Disability rights group sues scooter companies, San Diego over sidewalk clutter
- Disability Rights California has filed a class action lawsuit against the city of San Diego and scooter companies Bird, Lime and Razor on behalf of people with disabilities, charging that the dockless vehicles have made sidewalks unsafe.
- The suit charges that the companies are violating the federal Americans with Disabilities Act and state anti-discrimination laws by allowing consumers to leave scooters on sidewalks and curb ramps and seek an order prohibiting the companies from operating on public walkways. San Diego is named in the suit for failing to maintain accessible sidewalks.
- Lime told Smart Cities Dive in a statement that "public safety has always been at the very core of everything we do" and that the company is "committed to keeping our communities safe for everyone." Bird and Razor have not yet responded to requests for comment from Smart Cities Dive.
Clutter has been one of the biggest complaints against dockless scooter and bike companies, but the lawsuit underscores that for people with disabilities, clutter is more than just a nuisance. Aaron Greeson, a plaintiff in the lawsuit who is blind, said in a statement that he doesn’t leave San Diego’s Blind Center anymore because of the sidewalk obstacles. "I’ve already fallen once because of the scooters. I don’t want it to happen again," Greeson said.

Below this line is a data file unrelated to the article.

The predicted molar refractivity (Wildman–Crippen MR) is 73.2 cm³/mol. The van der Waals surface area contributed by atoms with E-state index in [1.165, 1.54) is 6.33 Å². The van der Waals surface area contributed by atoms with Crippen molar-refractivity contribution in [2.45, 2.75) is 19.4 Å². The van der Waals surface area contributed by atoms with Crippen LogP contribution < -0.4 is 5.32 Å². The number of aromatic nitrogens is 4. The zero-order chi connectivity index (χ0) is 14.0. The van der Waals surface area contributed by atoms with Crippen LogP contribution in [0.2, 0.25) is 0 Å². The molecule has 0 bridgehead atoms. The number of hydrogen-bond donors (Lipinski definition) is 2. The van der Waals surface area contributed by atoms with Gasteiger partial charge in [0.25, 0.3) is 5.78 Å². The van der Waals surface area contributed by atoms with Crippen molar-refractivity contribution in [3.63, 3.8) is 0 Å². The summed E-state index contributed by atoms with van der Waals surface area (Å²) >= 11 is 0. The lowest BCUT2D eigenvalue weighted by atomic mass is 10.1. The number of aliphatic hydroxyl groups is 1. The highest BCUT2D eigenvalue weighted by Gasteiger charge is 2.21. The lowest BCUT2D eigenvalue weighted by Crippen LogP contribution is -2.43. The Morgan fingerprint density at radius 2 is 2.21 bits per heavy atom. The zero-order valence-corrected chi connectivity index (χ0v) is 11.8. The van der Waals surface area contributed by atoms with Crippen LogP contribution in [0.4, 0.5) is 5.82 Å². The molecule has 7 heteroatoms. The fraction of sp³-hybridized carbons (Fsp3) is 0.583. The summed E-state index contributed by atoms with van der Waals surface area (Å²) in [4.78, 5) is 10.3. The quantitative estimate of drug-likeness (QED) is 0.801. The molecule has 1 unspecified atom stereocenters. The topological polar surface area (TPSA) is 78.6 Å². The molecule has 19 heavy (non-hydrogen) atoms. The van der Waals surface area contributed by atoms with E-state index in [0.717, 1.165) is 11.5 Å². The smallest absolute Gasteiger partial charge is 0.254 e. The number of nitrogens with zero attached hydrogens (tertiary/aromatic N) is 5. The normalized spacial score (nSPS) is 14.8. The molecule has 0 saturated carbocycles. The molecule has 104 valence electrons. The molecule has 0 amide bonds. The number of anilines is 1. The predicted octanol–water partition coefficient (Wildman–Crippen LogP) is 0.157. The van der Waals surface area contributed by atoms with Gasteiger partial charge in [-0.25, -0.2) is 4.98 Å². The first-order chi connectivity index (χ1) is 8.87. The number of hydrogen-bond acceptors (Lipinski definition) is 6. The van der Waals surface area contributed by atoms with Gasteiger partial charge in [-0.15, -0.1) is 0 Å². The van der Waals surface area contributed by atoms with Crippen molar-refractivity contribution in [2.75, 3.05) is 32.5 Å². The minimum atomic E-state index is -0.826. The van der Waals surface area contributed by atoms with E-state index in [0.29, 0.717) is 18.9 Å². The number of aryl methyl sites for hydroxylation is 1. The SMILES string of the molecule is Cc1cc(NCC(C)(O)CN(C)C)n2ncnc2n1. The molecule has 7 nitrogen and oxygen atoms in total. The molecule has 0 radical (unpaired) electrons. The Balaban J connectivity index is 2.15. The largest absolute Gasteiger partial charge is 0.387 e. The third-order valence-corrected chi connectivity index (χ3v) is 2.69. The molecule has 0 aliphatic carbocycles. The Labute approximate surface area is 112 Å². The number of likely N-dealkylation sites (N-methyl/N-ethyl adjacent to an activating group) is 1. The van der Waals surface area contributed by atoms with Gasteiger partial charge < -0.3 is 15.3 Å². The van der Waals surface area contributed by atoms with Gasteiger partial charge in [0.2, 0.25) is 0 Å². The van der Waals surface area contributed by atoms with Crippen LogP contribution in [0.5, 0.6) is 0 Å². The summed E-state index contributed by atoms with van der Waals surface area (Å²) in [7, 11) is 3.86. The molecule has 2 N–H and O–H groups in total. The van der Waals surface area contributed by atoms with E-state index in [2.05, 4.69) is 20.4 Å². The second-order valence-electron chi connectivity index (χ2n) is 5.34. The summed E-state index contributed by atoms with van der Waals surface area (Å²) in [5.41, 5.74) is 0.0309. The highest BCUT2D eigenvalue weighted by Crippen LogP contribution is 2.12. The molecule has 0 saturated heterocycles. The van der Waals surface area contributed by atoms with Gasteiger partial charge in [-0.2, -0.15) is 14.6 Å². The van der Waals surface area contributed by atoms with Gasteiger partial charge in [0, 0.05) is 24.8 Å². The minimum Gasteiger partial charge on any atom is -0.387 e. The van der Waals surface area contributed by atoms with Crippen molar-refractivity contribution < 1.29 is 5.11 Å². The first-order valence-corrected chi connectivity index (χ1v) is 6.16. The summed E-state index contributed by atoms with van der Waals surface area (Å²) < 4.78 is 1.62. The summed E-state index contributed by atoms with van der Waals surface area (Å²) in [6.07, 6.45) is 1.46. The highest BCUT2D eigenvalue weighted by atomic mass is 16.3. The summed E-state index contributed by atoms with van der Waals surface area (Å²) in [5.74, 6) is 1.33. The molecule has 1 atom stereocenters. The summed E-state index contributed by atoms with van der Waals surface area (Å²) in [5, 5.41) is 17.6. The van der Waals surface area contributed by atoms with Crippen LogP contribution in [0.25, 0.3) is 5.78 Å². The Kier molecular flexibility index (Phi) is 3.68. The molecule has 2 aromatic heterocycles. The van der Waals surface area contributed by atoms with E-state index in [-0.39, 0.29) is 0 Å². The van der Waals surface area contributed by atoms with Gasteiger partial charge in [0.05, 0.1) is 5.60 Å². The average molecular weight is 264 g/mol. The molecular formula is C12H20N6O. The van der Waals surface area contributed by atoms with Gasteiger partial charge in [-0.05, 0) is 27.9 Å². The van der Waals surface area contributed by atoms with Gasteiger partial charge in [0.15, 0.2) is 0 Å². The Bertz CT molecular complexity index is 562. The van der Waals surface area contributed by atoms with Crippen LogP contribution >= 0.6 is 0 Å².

It’s one of several lawsuits against scooter companies. A class action suit filed in a federal court in California accused several scooter companies of "gross negligence" and "aiding and abetting assault" for not cleaning up public spaces. Additionall, an Austin, TX man this month sued Bird over $2,400 in medical bills he says he accrued after tripping over a scooter on a sidewalk, reports the Austin American-Statesman.
Bird and Lime both recommend that riders stay off of sidewalks and park responsibly, but companies and cities have little power to enforce that beyond voluntary measures like Lime’s "Respect the Ride" campaign. Some cities have tried to crack down by limiting the number of vehicles that companies can make available or creating specialized parking zones. San Diego has explored rules that would limit speeds and warn riders against going on sidewalks, but limited bike lanes have pushed many riders onto sidewalks.
"People with disabilities should not have to stay in their houses because they are afraid to venture out the door due to scooters blocking their pathway everywhere they go," said Ann Menasche, an attorney with Disability Rights California. "They have a right to use the city sidewalks just like everyone else who lives or visits here."
Follow Jason Plautz on Twitter